Here is a letter from the industry group Energy In Depth offering film maker Josh Fox (who is producing Gas Land 2....due out soon) 7 tips for making his movies accurate and truthful.

Boulder County adopts Precautionary Approach to Drilling

This story in the Denver Post reports that Boulder County, CO is looking to adopt a "first do no harm" approach to gas development there. Here is a key excerpt:

Planning Commission vice chairman John Gerstle told Boulder County commissioners on Wednesday night that it boils down to a county expectation that oil and gas companies will "first, do no harm" when drilling their wells in unincorporated areas and producing oil and gas from the wells once they've been drilled.
In general, Gerstle told commissioners Cindy Domenico, Will Toor and Deb Gardner, "we want to make sure we don't harm anything" when oil and gas operations get under way -- whether it's the health and safety of Boulder County residents, or the environment.

Friday, August 17, 2012

Alec Baldwin on fracking

This is an interesting little piece from the actor, Alec Baldwin, who has taken a stand against fracking.

Fracking and Academic Freedom

There is another story, this time in the Boulder Weekly, about the influence of the oil and gas industry on academic freedom and integrity. The piece does a nice job of trying to dig down to questions of what constitutes responsible academic behavior, especially in terms of speech acts to the press, and the role of industry money in academic research. The focus is on Dr. Geoffrey Thyne, who was released from two positions (one at the Colorado School of Mines) and the other at the Wyoming Enhanced Oil Recovery Institute) supposedly for remarks he made that the industry did not like.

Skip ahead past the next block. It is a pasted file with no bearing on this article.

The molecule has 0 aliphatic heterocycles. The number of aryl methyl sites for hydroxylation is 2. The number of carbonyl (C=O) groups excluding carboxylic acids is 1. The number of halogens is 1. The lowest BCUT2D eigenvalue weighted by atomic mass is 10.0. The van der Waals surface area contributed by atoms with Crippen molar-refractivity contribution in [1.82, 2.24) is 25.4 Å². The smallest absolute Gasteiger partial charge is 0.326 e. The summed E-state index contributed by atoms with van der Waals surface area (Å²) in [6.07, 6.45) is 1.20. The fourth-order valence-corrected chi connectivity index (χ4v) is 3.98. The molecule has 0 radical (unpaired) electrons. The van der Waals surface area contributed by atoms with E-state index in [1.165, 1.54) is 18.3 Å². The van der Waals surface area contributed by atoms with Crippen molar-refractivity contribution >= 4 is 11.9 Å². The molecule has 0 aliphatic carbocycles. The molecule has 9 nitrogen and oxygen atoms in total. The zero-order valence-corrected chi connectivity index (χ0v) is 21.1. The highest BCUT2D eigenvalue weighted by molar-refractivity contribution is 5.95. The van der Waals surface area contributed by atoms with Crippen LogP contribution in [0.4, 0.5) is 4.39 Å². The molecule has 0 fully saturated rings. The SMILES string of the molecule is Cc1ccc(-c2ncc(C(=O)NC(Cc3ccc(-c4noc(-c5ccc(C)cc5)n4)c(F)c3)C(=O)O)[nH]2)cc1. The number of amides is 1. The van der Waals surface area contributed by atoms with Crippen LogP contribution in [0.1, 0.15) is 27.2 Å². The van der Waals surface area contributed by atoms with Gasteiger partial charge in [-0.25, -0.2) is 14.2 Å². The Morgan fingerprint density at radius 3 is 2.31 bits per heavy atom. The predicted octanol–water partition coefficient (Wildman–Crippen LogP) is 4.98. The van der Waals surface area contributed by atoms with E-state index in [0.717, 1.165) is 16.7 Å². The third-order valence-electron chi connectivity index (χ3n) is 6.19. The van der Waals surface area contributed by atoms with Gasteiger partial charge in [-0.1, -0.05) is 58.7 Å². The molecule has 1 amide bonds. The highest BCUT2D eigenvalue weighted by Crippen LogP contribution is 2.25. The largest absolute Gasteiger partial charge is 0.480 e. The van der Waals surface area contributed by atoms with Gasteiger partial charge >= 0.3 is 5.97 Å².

Monday, August 13, 2012

Denton City Council to discuss draft ordinance

It looks like the draft ordinance for Denton is about to be made public. Council will have a closed session on Tuesday - you can find their agenda here, and below is an excerpt of the key text:

3.Consult with and provide direction to City’s attorneys regarding legal issues and strategies associated with Phase I and proposed Phase II Gas Well Ordinance regulation of gas well drilling and production within the City Limits and the extraterritorial jurisdiction, including Constitutional limitations, statutory limitations upon municipal regulatory authority, moratorium on drilling and production and claims associated therewith, including variance requests for relief from the moratorium, statutory preemption and/or impacts of federal and state law and regulations as it concerns municipal regulatory authority and matters relating to enforcement of the ordinance.

Friday, August 10, 2012

Fracking critics accused of misusing science

This AP article turns the tables on all the accusations against industry that it is passing off their own preferred worldview as the scientific truth. The claim here is that fracking critics are guilty on the same charge.

Texas Sharon has a reply to this article.

A Review of Shale Gas Regulations by State

Resources for the Future (RFF) has published a document with maps depicting state regulations on a variety of aspects related to shale gas development. Here is their brief description: